By Julian Reed
The reason your eyes glue to a television set, the main attraction, the headliner, I present to you Johnny Manziel, Quarterback, Texas A&M University. The most dynamic offensive player in this draft. The second coming of Michael Vick.
Last year, he became the first player in NCAA history to win a Heisman trophy as a freshman.
Manziel is as dynamic as any QB you’ll ever see. He enters the NFL Draft off two prolific passing/rushing seasons in college. His style fits the recent trend of dual threat passers to enter the league. Manziel has been one of the most scrutinized players in recent memory. His game is one of flash and improvisational wonder. At Texas A&M, he made his living outside the pocket. That along with a string of off the field incidents have brought his game and character into question.
Manziel despite having a great career in college does not have a style that translates well to the NFL. Of what I studied on tape, adequate passer when in the pocket and static, but much more dynamic on the run and improvising. That will be difficult to sustain in the NFL for a few reasons. Improvisation in small spurts can be a deadly arsenal weapon for an NFL QB. The ability to make something happen out of nothing when all breaks down can be game changing. Good examples, Steve Young, Ben Rothlisberger, Aaron Rodgers. They would extend plays, force the defense to remain in coverage for long periods with their ability to scramble and either gain yardage running, or find an open target. They utilize this attribute in small dosages, making their game highly unpredictable. Manziel is the opposite. His game innately is built on running the ball, and moving outside the pocket. This is highly dangerous in the NFL, where unscripted antics can (and often do) result in severe injuries.
In studying Manziel in depth on tape, I was thoroughly impressed with his command of his offense. The kid exudes confidence and seems to raise his game on the big stage. Those are pivotal intangible qualities needed to be a successful NFL QB. Despite his small stature, Manziel at A&M seemed to get the most out of it whenever he could. Johnny Manziel has no fear or lack of poise in big moments. Equally positive and detrimental, Manziel for a guy 5’10 185 lbs (Listed at 6’1, 210 lbs, which seems like an overstatement) runs like he’s 6’3 250 lbs. Doesn’t shy away from contact, rarely slides or runs out of bounds. Manziel has the mentality of a running back (That fact has to scare NFL GM’s).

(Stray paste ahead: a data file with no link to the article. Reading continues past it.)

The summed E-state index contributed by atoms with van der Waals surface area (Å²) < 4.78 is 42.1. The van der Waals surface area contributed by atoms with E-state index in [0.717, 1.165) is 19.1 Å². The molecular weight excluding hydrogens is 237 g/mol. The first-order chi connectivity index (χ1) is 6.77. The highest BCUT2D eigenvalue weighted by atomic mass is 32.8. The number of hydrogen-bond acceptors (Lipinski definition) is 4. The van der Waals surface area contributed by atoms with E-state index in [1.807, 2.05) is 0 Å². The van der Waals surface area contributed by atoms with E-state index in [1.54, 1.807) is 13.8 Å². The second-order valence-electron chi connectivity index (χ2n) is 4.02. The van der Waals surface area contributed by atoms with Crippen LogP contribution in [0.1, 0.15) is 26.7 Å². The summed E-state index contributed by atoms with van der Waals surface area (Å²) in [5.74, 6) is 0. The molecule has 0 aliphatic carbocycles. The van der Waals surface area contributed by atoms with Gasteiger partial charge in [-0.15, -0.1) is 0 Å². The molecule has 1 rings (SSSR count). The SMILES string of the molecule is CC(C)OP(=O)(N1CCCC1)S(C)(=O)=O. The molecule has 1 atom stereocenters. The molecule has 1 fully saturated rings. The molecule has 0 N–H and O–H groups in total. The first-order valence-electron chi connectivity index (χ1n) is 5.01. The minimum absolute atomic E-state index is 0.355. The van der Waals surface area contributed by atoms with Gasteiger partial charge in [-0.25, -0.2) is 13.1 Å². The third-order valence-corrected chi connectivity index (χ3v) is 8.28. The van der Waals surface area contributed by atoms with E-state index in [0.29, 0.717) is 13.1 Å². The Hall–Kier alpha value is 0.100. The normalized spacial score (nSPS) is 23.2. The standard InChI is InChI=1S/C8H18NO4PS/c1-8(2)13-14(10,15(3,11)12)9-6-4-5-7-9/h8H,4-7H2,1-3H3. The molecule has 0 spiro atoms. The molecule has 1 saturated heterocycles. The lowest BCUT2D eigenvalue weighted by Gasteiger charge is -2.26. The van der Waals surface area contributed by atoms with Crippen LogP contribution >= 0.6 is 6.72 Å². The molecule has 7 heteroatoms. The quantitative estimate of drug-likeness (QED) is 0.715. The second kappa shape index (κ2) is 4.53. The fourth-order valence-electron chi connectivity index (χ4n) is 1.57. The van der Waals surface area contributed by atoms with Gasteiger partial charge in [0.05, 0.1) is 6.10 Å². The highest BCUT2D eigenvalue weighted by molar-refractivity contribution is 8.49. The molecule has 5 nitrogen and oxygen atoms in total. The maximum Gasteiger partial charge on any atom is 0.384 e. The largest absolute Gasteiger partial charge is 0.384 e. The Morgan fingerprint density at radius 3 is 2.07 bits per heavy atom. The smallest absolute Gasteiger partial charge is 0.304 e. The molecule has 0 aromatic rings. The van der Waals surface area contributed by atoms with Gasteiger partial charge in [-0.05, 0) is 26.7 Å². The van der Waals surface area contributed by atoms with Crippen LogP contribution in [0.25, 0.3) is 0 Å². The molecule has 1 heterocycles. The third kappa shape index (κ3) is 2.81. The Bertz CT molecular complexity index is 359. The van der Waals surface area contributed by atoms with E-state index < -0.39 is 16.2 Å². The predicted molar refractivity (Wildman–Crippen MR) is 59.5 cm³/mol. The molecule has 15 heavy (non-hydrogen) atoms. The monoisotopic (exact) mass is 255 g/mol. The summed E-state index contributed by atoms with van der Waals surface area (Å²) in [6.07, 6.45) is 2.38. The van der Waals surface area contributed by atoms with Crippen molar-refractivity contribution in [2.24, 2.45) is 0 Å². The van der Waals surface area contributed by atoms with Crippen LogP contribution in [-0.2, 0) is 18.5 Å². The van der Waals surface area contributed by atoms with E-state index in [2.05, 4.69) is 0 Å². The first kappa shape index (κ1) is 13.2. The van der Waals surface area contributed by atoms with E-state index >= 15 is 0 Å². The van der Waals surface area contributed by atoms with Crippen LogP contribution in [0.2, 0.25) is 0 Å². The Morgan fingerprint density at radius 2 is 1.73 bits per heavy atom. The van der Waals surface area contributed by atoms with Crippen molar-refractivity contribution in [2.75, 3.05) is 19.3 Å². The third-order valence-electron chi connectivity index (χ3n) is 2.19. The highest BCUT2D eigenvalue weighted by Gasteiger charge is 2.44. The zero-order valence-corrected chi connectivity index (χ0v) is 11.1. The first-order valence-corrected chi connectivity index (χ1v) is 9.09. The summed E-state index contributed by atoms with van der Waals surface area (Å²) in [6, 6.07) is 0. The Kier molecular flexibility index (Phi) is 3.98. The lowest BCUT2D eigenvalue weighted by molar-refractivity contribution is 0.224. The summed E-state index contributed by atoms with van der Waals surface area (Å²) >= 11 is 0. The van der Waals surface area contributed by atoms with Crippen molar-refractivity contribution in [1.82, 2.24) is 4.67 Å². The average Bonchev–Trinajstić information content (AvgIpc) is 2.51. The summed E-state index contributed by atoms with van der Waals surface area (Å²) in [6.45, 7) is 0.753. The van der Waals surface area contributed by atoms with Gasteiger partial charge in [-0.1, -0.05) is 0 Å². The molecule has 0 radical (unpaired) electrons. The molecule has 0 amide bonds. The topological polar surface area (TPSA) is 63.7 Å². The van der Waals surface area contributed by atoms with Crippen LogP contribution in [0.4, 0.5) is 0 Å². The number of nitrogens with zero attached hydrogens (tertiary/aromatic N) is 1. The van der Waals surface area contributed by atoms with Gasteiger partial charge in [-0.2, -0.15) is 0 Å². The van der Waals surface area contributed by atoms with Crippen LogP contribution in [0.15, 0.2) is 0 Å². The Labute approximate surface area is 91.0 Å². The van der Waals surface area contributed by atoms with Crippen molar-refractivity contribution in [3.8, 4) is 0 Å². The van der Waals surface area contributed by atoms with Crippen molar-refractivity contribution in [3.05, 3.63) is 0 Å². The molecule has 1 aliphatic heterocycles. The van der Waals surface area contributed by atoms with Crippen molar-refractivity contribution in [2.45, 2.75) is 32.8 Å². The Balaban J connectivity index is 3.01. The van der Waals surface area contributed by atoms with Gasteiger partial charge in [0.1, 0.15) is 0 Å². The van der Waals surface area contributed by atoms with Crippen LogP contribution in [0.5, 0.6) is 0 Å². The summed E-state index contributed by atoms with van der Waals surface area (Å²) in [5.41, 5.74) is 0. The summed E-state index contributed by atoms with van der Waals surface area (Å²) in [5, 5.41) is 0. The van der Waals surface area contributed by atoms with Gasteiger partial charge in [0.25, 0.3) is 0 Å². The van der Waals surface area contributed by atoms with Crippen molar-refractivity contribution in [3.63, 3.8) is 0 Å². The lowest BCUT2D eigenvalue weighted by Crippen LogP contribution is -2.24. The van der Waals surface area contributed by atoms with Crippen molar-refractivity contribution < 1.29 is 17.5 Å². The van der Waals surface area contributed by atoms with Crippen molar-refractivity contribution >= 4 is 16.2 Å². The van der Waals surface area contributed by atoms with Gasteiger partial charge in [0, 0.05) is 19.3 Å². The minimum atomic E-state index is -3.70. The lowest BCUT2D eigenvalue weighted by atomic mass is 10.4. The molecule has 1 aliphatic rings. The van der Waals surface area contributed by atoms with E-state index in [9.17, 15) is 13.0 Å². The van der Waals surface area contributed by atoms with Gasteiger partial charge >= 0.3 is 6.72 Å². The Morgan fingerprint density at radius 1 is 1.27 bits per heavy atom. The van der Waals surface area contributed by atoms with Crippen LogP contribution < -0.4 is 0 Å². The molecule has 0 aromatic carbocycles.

Despite the extremely dynamic nature of Johnny Manziel, he has a reckless streak in his personality (actions) and in his game. Manziel had a well publicized host of issues that made headlines while at A&M. On the field, he gambled too much for my liking. Particularly in the Alabama game this past season, despite a standout performance, momentum killing interceptions were a heavy contributor to the Aggies loss. In his tendency to move out of the pocket, I also noticed Manziel would miss open receivers often when he scrambled outside. In an offensive scheme with tons of designed QB runs, he took too many hits for my liking as well.
In the NFL, Manziel will have to change his game at minimum for the sake of survival. Run first QB’s (Most notably Michael Vick) have historically taken a beating. Short injury prone careers and talent largely unrealized.
For a smaller guy, Manziel has good touch on the football. Freakishly large hands and solid power, he can drive the football downfield 40-50 yards with ease. If he’s able to tweak his game and strike a balance betwen the dynamic athlete and the prototypical pocket passer, sky is the limit.